Building stronger, more connected rural communities

Rural landscape scene in Skipton, North Yorkshire

Victoria Russell, Project Manager at charity Community First Yorkshire, shares her thoughts on rural loneliness and different approaches that can make a difference to people’s feelings of connectedness and improve mental health.

Rural landscape in Skipton, North Yorkshire

Loneliness levels across Yorkshire

It is estimated that 39% (approximately 198,000 people) in North Yorkshire feel lonely often or some of the time, with approximately 6% of the county’s residents aged 16 or over (around 30,000 people) experiencing chronic loneliness. [1]

Community First Yorkshire is the Rural Community Council for North, West and South Yorkshire, and our aim is to empower and strengthen communities to be inclusive, proactive and resilient. Working with rural communities has highlighted the negative effect loneliness can have on physical as well as mental health and how reducing loneliness can improve longevity.

Tapping into a flowing community spirit

Though rural communities can often have community spirit in abundance, access to opportunities and facilities to make connections can be hampered by multiple factors. Structural factors, such as the lack of access to community activities, spaces, transport and services, can contribute to people’s feelings of social isolation and disconnectedness.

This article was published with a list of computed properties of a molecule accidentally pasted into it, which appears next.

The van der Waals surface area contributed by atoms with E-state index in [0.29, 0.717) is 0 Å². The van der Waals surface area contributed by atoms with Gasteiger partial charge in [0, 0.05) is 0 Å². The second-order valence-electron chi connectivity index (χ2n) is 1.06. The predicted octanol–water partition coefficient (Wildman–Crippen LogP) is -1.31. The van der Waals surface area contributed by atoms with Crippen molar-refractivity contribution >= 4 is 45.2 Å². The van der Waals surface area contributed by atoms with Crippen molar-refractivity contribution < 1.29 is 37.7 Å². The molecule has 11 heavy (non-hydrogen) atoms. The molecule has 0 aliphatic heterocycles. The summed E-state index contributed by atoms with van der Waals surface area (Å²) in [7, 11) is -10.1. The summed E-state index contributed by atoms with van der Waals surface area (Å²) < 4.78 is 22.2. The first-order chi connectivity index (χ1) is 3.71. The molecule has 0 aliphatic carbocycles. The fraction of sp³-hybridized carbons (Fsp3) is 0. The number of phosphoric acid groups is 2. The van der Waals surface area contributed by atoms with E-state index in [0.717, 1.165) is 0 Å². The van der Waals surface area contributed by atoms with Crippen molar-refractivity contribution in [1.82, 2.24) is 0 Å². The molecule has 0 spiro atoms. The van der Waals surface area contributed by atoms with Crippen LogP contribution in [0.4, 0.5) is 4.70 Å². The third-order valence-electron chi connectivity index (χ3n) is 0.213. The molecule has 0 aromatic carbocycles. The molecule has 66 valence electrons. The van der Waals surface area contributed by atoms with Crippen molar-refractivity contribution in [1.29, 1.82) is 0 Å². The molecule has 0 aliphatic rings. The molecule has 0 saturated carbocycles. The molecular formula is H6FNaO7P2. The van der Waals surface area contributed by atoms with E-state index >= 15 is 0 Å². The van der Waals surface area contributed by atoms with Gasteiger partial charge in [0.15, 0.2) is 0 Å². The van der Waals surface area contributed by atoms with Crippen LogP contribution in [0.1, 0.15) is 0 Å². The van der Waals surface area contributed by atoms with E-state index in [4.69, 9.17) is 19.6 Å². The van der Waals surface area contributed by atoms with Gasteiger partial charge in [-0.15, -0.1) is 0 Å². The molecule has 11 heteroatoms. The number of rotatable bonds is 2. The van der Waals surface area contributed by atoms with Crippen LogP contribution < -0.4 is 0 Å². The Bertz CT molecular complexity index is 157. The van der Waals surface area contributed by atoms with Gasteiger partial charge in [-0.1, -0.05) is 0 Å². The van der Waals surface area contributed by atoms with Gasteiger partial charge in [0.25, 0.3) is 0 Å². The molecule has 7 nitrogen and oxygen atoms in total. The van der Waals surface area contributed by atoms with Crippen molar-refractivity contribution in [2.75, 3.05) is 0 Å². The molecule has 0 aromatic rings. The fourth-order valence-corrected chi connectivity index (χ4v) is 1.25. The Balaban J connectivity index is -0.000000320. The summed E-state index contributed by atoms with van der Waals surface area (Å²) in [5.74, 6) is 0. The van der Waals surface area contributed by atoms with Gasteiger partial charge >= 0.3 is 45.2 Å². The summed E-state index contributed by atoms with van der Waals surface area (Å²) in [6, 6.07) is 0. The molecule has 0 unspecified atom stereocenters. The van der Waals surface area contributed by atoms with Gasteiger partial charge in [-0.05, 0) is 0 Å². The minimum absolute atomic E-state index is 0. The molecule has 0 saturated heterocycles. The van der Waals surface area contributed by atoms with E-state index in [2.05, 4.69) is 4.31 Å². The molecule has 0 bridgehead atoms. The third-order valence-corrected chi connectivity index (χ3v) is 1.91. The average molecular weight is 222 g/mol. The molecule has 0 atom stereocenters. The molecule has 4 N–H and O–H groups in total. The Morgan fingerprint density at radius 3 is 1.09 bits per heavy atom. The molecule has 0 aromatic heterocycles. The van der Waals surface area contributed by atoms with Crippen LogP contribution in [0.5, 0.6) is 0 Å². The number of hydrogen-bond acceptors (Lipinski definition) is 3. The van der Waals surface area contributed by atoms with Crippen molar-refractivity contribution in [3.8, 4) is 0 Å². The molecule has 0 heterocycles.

We know that helping people build meaningful connections is important and there are lots of opportunities out there but the services and activities taking place are reliant on the hard work, dedication and enthusiasm of individuals and volunteers.

Feeling valued and part of the community

Although loneliness is an issue seen across all generations, it was recently highlighted in our Age Friendly Network survey (undertaken in 2023). The findings revealed that only 53% of people aged 50 or above in North Yorkshire reported feeling valued as a member of their local community. Some of the barriers highlighted include a reduction in local services, an over-reliance on only sharing information digitally and ensuring opportunities are open for people of all ages.

A framework for addressing rural loneliness

In 2021 we launched The Loneliness Campaign North Yorkshire, which highlighted aspects of loneliness specific to the county and presented a framework of action to address loneliness. These included using an asset-based approach, creating realistic action places with communities, learning from best practice, and ensuring delivery is collaborative and system-wide. In a nut shell, it highlighted the importance of reducing loneliness and tackling isolation in rural communities one conversation at a time.

We hope this will help to reduce the stigma associated with loneliness that can prevent people from seeking support, and enhance our friendly, kind and caring communities that play such an integral role in tackling loneliness.

If you want to find out more about the Loneliness Campaign North Yorkshire, or if you want to find out more about making connections with rural communities, please get in touch with Victoria Russell via the Hub or email

[1] Extrapolated national data sourced from the 2017/18 Community Life Survey


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